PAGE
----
Within evolutionary anthropology, a persistent yet pervasive question is that of the traits of the LCA. The LCA is the last common ancestor shared by the humans, or the Homo genus, and chimpanzees and bonobos, otherwise known as the Pan genus. Learning about the LCA can inform us of what it really means to be human. What traits are unique to the hominin lineage? And how did these traits contribute to the success of our species? Izzy Rycroft, a third year Human Scientist at St Hugh’s College, discusses these questions and more with Thomas Püschel, a Professor of Evolutionary Anthropology at University of Oxford. Looking to make the most of Oxford’s world-leading professors, we decided to set up a platform to interview these academics on the niche, weird and wonderful from their subjects. We aim to create thought-provoking and easily digestible podcast episodes, made for anyone with an interest in the world around them, and to facilitate university access and outreach for students aspiring to Oxford or Cambridge.   To learn more about OxPods, visit our website ⁠www.oxpods.co.uk⁠⁠, ⁠or follow us on socials ⁠@ox.pods. ⁠ ⁠ If you would like an audio transcription of this episode, please do not hesitate to get in touch with us. OxPods is made possible through the support of our generous benefactors. Special thanks to: St Peter's College JCR, Jesus College JCR & Lady Margaret Hall JCR for supporting us in 2024. OxPods © 2023 by OxPods is licensed under CC BY-NC-ND 4.0
Making International Institutions Work
06-02-2024
Making International Institutions Work
In a time of great global challenges and injustices, international institutions are vital in tackling these shared problems. Yet, while positive in intention, many international institutions have been worryingly ineffective in practice. So why is this the case? Why do some international institutions fail in their stated aims, while others succeed?  In this episode, Jack Morrin, PPE 2nd year at New College, speaks to Ranjit Lall, Associate Professor in the Department of Politics and International Relations at the University of Oxford, to discuss his book 'Making International Institutions Work', which presents an explanation for this variation in institutional performance. Looking to make the most of Oxford’s world-leading professors, we decided to set up a platform to interview these academics on the niche, weird and wonderful from their subjects. We aim to create thought-provoking and easily digestible podcast episodes, made for anyone with an interest in the world around them.  OxPods aims to facilitate university access and outreach for students aspiring to Oxford or Cambridge. Providing valuable topic insights, interview preparation, and tutorial guidance, OxPods supports applicants in navigating the complexities of the Oxbridge application process.  To learn more about OxPods, visit our website ⁠www.oxpods.co.uk⁠⁠, ⁠or follow us on socials ⁠@ox.pods. ⁠ ⁠ If you would like an audio transcription of this episode, please do not hesitate to get in touch with us. OxPods is made possible through the support of our generous benefactors. Special thanks to: St Peter's College JCR, Jesus College JCR & Lady Margaret Hall JCR for supporting us in 2024. OxPods © 2023 by OxPods is licensed under CC BY-NC-ND 4.0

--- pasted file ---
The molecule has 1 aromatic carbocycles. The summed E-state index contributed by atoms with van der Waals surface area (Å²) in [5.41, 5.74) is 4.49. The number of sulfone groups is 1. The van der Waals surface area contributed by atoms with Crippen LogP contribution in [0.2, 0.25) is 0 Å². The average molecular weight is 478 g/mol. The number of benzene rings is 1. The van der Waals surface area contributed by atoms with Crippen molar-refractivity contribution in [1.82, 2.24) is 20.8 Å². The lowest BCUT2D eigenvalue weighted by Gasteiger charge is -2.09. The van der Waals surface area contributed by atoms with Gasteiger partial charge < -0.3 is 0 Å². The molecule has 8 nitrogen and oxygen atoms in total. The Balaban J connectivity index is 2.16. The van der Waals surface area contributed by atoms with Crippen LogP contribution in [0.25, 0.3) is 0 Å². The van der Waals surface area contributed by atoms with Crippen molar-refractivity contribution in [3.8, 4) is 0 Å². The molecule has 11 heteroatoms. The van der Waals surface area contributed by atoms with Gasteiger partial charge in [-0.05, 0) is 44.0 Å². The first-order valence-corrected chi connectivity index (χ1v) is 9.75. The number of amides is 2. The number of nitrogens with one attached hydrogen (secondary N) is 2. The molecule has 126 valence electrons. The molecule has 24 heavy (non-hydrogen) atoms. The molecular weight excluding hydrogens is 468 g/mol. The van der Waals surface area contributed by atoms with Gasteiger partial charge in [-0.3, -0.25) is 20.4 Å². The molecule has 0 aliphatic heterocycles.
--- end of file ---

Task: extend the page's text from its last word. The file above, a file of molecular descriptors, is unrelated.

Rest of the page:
The Island Syndrome
05-02-2024
The Island Syndrome
The trajectory of evolving species is strongly affected by the environment in which they exist, and one particularly interesting example of this is when organisms evolving on islands differ predictably from their continental counterparts through a suite of morphological and behavioural traits, known as ‘The Island Syndrome’. But what is it that’s so special about islands that leads to this process, and what can biologists learn from the species that exhibit the syndrome? In this episode of OxPods, biology PhD student Joe Woodman will be interviewing Prof Sonya Clegg, an associate professor of evolutionary ecology at the University of Oxford who studies the processes that promote species divergence. Looking to make the most of Oxford’s world-leading professors, we decided to set up a platform to interview these academics on the niche, weird and wonderful from their subjects. We aim to create thought-provoking and easily digestible podcast episodes, made for anyone with an interest in the world around them. OxPods aims to facilitate university access and outreach for students aspiring to Oxford or Cambridge. Providing valuable topic insights, interview preparation, and tutorial guidance, OxPods supports applicants in navigating the complexities of the Oxbridge application process. To learn more about OxPods, visit our website ⁠www.oxpods.co.uk⁠⁠, ⁠or follow us on socials ⁠@ox.pods. ⁠ If you would like an audio transcription of this episode, please do not hesitate to get in touch with us. OxPods is made possible through the support of our generous benefactors. Special thanks to: St Peter's College JCR, Jesus College JCR & Lady Margaret Hall JCR for supporting us in 2024. OxPods © 2023 by OxPods is licensed under CC BY-NC-ND 4.0